Saturday, April 16, 2016

Est-ce que je peus avoir une théière, s'il vous plait?

I am still in France attending the SAQA "Two by Twenty" and International Threads' exhibition at the Biennale Internationale d'Art Textile. it runs for four days (Wednesday to Saturday, today is the last day), and it has long hours (9.30 a.m. to 6.30 p.m.). With very few visitors in the earliest hour and the last hour - it would be much more congenial to the vendors and exhibitors if the opening hours were a little shorter! I have done a blog post on the SAQA presence at the show, one on the International Threads blog, and a bit on my German blog, too. To be honest: I just don't feel like writing more about and uploading pictures to give an impression of the show.
It has high quality and I am impressed with the standard of exhibits, it's wonderful to be here. But I don't really like doing those 'all around impressions' posts of quilt shows. One never does complete justice to all the exhibitors, one can't communicate the atmosphere, and after having done three of them already, please forgive me if I don't indulge in this one here!

I did manage to get some stitching done on my new slow-stitch project, as the quieter hours provide time for that.

And I acquired a new little lamp which is so fabulous - folding, very light, with USB plug and normal plug, well-suited for traveling - that I think I will try to add that to my stock for when I go to market with my fabrics.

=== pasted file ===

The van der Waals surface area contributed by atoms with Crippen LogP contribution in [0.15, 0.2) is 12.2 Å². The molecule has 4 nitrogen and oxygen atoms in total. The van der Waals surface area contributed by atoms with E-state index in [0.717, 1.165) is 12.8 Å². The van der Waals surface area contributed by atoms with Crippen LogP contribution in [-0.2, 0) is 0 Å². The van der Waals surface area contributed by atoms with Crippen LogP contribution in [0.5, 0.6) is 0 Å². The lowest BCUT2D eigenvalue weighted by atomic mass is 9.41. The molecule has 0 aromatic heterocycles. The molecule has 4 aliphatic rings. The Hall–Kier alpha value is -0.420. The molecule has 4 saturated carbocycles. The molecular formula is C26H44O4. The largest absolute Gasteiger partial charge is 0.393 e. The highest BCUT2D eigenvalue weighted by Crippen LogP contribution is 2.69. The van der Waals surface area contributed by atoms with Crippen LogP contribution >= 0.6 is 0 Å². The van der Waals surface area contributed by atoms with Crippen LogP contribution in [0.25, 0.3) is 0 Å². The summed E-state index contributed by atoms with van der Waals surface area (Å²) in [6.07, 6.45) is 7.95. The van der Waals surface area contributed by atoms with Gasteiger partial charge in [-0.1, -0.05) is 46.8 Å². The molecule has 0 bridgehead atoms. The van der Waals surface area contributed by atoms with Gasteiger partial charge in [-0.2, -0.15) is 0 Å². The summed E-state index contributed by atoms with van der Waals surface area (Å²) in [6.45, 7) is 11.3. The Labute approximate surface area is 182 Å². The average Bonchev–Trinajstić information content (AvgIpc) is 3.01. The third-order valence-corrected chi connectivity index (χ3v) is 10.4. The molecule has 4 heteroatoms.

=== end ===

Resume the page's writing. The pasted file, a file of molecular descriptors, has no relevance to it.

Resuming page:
Apart from that I have refrained from shopping. Too much to carry anyway. And I do have enough knitting yarn, although I was very tempted to buy a silk-merino combination... but definitely no, even not today at last minute!

But as the audience is made up of almost only French people, my basic French is increasing rapidly. I can now produce the pretty much standard sentences explaining what SAQA is or how International Threads works in an almost fluent fashion. People are impressed with my ability to speak French - until they ask a question in their normal speed and I don't understand much at all. But I have learned one important new vocabulary item at the hotel on my second, where I was getting annoyed at having to get up for every single cup of tea at breakfast (and I drink a lot of tea) and went to the guy at the desk to ask for a tea pot. He managed to understand my gestures, and kindly provided the item itself, and the vocabulary item to go with it. Now I can cooly ask for 'une théière`' every morning, and it saves me a lot of getting up again. So this trip has definitely been an enrichment.
And my Spanish teacher is adamantly convinced that it won't completely upset or delete my attempts at mastering the basics of the Spanish language, to which I will return next week.
One more day now, and then all of International Threads' quilts will be packed back into the red suitcase. Which, I fear, is on its last journey as the extendable handle seems to have jammed and does not want to come out any more. It wouldn't be quite as bad if it were jammed in extended position. But it is not extended, unfortunately. Oh well. I'll get home somehow!


  1. Look after yourself then! Hope the handle comes to the right position just when you need it!

  2. Find the strongest and least wonderful dirty garment in your bag. Twist it into a rope. Put the rope through the handle of your suitcase so you can drag it more easily. Bon voyage!

    1. Thanks for that tip. I managed to get it stuck in the other position, so it all worked fine enough!